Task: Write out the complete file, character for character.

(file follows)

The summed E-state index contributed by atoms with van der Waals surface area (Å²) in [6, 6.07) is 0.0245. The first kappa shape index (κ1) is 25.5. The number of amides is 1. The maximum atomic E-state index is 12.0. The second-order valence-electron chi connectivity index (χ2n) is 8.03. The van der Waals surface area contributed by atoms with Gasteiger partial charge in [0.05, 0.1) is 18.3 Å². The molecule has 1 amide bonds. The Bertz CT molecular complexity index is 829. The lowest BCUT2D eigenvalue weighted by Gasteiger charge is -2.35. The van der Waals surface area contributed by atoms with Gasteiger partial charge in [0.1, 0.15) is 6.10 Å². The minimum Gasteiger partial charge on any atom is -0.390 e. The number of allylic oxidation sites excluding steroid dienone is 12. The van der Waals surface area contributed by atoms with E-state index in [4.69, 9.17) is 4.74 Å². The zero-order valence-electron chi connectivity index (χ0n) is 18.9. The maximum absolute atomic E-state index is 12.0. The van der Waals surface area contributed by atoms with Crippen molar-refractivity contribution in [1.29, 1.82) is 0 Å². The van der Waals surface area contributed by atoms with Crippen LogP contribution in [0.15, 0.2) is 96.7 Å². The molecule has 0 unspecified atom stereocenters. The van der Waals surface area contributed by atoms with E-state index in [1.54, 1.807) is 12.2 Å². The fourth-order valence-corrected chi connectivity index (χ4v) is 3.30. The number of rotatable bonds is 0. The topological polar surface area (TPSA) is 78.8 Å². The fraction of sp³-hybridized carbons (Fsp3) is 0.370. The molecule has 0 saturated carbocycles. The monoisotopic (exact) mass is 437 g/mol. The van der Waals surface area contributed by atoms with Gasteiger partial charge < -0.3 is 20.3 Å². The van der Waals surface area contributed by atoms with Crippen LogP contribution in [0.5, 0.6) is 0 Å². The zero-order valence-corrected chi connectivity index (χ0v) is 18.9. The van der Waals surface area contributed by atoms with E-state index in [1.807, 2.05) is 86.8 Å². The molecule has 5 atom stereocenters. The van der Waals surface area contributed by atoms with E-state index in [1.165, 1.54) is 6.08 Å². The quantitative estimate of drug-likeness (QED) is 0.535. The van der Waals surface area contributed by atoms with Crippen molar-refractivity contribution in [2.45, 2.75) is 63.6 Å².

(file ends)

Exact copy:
The summed E-state index contributed by atoms with van der Waals surface area (Å²) in [6, 6.07) is 0.0245. The first kappa shape index (κ1) is 25.5. The number of amides is 1. The maximum atomic E-state index is 12.0. The second-order valence-electron chi connectivity index (χ2n) is 8.03. The van der Waals surface area contributed by atoms with Gasteiger partial charge in [0.05, 0.1) is 18.3 Å². The molecule has 1 amide bonds. The Bertz CT molecular complexity index is 829. The lowest BCUT2D eigenvalue weighted by Gasteiger charge is -2.35. The van der Waals surface area contributed by atoms with Gasteiger partial charge in [0.1, 0.15) is 6.10 Å². The minimum Gasteiger partial charge on any atom is -0.390 e. The number of allylic oxidation sites excluding steroid dienone is 12. The van der Waals surface area contributed by atoms with E-state index in [4.69, 9.17) is 4.74 Å². The zero-order valence-electron chi connectivity index (χ0n) is 18.9. The maximum absolute atomic E-state index is 12.0. The van der Waals surface area contributed by atoms with Crippen molar-refractivity contribution in [1.29, 1.82) is 0 Å². The van der Waals surface area contributed by atoms with Crippen LogP contribution in [0.15, 0.2) is 96.7 Å². The molecule has 0 unspecified atom stereocenters. The van der Waals surface area contributed by atoms with E-state index in [1.54, 1.807) is 12.2 Å². The fourth-order valence-corrected chi connectivity index (χ4v) is 3.30. The number of rotatable bonds is 0. The topological polar surface area (TPSA) is 78.8 Å². The fraction of sp³-hybridized carbons (Fsp3) is 0.370. The molecule has 0 saturated carbocycles. The monoisotopic (exact) mass is 437 g/mol. The van der Waals surface area contributed by atoms with Gasteiger partial charge < -0.3 is 20.3 Å². The van der Waals surface area contributed by atoms with Crippen LogP contribution in [0.5, 0.6) is 0 Å². The zero-order valence-corrected chi connectivity index (χ0v) is 18.9. The van der Waals surface area contributed by atoms with E-state index in [1.807, 2.05) is 86.8 Å². The molecule has 5 atom stereocenters. The van der Waals surface area contributed by atoms with E-state index in [1.165, 1.54) is 6.08 Å². The quantitative estimate of drug-likeness (QED) is 0.535. The van der Waals surface area contributed by atoms with Crippen molar-refractivity contribution in [2.45, 2.75) is 63.6 Å².